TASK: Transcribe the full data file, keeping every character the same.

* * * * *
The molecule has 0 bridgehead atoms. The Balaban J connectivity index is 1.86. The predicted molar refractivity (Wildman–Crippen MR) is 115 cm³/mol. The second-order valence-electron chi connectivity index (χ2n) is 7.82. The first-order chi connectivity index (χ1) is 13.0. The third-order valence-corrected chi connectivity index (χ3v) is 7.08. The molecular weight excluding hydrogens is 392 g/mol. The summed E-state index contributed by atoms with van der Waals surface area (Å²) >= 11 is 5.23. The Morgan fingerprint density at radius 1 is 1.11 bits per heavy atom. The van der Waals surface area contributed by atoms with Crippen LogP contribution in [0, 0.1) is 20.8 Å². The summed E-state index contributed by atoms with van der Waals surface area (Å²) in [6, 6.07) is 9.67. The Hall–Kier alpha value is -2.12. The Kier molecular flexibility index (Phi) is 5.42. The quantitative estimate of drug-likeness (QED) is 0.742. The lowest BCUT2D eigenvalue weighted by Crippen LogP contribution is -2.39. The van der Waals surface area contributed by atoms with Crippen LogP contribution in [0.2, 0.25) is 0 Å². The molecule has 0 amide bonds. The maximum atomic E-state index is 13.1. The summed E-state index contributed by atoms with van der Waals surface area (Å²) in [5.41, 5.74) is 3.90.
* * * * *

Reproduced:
The molecule has 0 bridgehead atoms. The Balaban J connectivity index is 1.86. The predicted molar refractivity (Wildman–Crippen MR) is 115 cm³/mol. The second-order valence-electron chi connectivity index (χ2n) is 7.82. The first-order chi connectivity index (χ1) is 13.0. The third-order valence-corrected chi connectivity index (χ3v) is 7.08. The molecular weight excluding hydrogens is 392 g/mol. The summed E-state index contributed by atoms with van der Waals surface area (Å²) >= 11 is 5.23. The Morgan fingerprint density at radius 1 is 1.11 bits per heavy atom. The van der Waals surface area contributed by atoms with Crippen LogP contribution in [0, 0.1) is 20.8 Å². The summed E-state index contributed by atoms with van der Waals surface area (Å²) in [6, 6.07) is 9.67. The Hall–Kier alpha value is -2.12. The Kier molecular flexibility index (Phi) is 5.42. The quantitative estimate of drug-likeness (QED) is 0.742. The lowest BCUT2D eigenvalue weighted by Crippen LogP contribution is -2.39. The van der Waals surface area contributed by atoms with Crippen LogP contribution in [0.2, 0.25) is 0 Å². The molecule has 0 amide bonds. The maximum atomic E-state index is 13.1. The summed E-state index contributed by atoms with van der Waals surface area (Å²) in [5.41, 5.74) is 3.90.